Parliamentary Committees of the House of Commons

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Parliamentary Committees of the House of Commons:

There are the following eight committees in the House of Commons:–

  • The Committee of Supply.

  • The Committee of Ways and Means.

Both the above Committees are composed of the same members but their functions are different. The first deals with appropriation of funds, the second deals with revenues. These Committees act under rules which permit unrestricted discussion and free consideration of the details of a measure.

  • Select Committees on Public Bills:

Each of these Committees is selected either by the House or the Committee of Selection. It consists of 15 members. Its purpose is to investigate and report on specific Bills. Detailed reports of its proceedings are included in the published Parliamentary papers of the session.

  • Sessional Committees on Public Bills:

Select Committees appointed for an entire year are known as Sessional Committees; e.g, Committee on Public Account.

  • Standing Committees on Public Bills:

A Standing Committee consists of not less than 10 and more than 15 temporary members, who are experts on the subject in hand.

The above two committees (4 and 5) are appointed to investigate and report on a particular Bill.

  • Committees on Private Bills:

Committee on the private bills are appointed to investigate and report on private Bills.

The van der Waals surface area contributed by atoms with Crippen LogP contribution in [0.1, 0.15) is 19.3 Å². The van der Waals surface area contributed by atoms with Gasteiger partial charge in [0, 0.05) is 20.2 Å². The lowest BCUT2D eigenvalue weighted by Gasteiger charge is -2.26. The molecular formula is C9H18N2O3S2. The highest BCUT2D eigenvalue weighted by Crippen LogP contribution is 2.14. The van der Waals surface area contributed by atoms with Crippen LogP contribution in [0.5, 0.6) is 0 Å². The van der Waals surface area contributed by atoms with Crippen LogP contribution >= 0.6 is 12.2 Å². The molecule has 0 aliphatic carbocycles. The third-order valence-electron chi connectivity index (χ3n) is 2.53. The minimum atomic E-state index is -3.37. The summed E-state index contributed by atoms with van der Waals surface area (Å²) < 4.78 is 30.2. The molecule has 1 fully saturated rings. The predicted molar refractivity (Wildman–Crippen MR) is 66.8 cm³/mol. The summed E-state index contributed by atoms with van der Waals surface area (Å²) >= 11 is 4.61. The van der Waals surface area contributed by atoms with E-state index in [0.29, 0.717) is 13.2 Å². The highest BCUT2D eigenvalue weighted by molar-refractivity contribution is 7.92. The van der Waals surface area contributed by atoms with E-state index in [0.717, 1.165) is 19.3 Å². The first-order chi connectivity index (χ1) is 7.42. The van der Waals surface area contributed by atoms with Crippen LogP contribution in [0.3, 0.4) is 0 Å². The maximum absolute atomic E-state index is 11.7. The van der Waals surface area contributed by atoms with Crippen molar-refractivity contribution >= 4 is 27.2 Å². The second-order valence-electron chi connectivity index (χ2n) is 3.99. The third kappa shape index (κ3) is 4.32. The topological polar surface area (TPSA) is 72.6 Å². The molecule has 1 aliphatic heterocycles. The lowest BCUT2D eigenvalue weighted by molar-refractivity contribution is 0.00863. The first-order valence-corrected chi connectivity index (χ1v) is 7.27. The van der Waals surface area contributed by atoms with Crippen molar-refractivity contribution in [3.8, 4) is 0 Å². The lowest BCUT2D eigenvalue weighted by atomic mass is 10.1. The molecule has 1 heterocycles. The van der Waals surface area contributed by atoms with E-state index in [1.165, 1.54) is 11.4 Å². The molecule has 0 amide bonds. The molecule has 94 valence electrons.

• The Committees of Selection:

The Committees of Selection of eleven members chosen by the House in the Beginning of each session. It appoints members of Select Committees, of Standing Committees and of Committees on private Bills. It also designates a ‘Chairman Panel’ of eight to twelve members, whose duty is to select a Chairman for each Committee.

  • Committee of the whole House:

Sometimes the entire House sits as a committee; when this takes place, the Speaker leaves the chair and his place is taken by chairman who is appointed afresh in each new parliament and is a staunch party man; the mace is placed under the table as a sign that the House, as a House, has adjourned. This method of doing business goes back to Stuart times. When the House resolves itself into Committee of the whole, the more rigid rules of procedure are relaxed; a member may speak several times on the same question if he desire, and any matter which is voted upon can easily be opened for reconsideration. Because procedure in the Committee of the whole House is so simple and flexible, the practice of considering the details of measures in this way has proved popular not only in the House of Commons or Westminster but in the House of Representatives at Washington. When the Committee of the whole House has finished with its consideration of a measure, item by item, motion is made that the committee “rise and report”. The Speaker then resumes the chair and the chairman reports the committee’s action. In other words, the House reports itself and then proceeds to adopt its own recommendations.

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